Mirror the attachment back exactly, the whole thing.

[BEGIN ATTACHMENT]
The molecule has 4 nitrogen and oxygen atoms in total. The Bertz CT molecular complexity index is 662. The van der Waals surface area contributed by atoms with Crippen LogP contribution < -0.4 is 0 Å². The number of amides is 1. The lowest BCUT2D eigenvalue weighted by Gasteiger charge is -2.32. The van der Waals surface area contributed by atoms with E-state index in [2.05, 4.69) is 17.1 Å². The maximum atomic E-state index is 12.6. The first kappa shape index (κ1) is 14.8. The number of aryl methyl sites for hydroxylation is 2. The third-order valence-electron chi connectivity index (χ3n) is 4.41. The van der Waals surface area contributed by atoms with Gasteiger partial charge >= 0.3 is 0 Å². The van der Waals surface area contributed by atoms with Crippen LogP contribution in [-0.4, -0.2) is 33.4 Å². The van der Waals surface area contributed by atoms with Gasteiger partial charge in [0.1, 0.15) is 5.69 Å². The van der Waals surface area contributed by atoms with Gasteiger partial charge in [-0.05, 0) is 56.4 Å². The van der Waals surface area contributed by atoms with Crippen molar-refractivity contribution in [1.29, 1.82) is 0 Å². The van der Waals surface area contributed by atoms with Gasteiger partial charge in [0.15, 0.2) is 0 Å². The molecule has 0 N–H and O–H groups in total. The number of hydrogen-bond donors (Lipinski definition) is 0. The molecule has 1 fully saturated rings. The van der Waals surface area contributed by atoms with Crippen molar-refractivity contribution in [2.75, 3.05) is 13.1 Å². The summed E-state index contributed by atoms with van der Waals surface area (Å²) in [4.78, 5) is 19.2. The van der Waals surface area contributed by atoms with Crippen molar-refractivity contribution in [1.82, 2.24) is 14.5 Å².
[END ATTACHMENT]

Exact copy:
The molecule has 4 nitrogen and oxygen atoms in total. The Bertz CT molecular complexity index is 662. The van der Waals surface area contributed by atoms with Crippen LogP contribution < -0.4 is 0 Å². The number of amides is 1. The lowest BCUT2D eigenvalue weighted by Gasteiger charge is -2.32. The van der Waals surface area contributed by atoms with E-state index in [2.05, 4.69) is 17.1 Å². The maximum atomic E-state index is 12.6. The first kappa shape index (κ1) is 14.8. The number of aryl methyl sites for hydroxylation is 2. The third-order valence-electron chi connectivity index (χ3n) is 4.41. The van der Waals surface area contributed by atoms with Gasteiger partial charge >= 0.3 is 0 Å². The van der Waals surface area contributed by atoms with Crippen LogP contribution in [-0.4, -0.2) is 33.4 Å². The van der Waals surface area contributed by atoms with Gasteiger partial charge in [0.1, 0.15) is 5.69 Å². The van der Waals surface area contributed by atoms with Gasteiger partial charge in [-0.05, 0) is 56.4 Å². The van der Waals surface area contributed by atoms with Crippen molar-refractivity contribution in [1.29, 1.82) is 0 Å². The van der Waals surface area contributed by atoms with Gasteiger partial charge in [0.15, 0.2) is 0 Å². The molecule has 0 N–H and O–H groups in total. The number of hydrogen-bond donors (Lipinski definition) is 0. The molecule has 1 fully saturated rings. The van der Waals surface area contributed by atoms with Crippen molar-refractivity contribution in [2.75, 3.05) is 13.1 Å². The summed E-state index contributed by atoms with van der Waals surface area (Å²) in [4.78, 5) is 19.2. The van der Waals surface area contributed by atoms with Crippen molar-refractivity contribution in [1.82, 2.24) is 14.5 Å².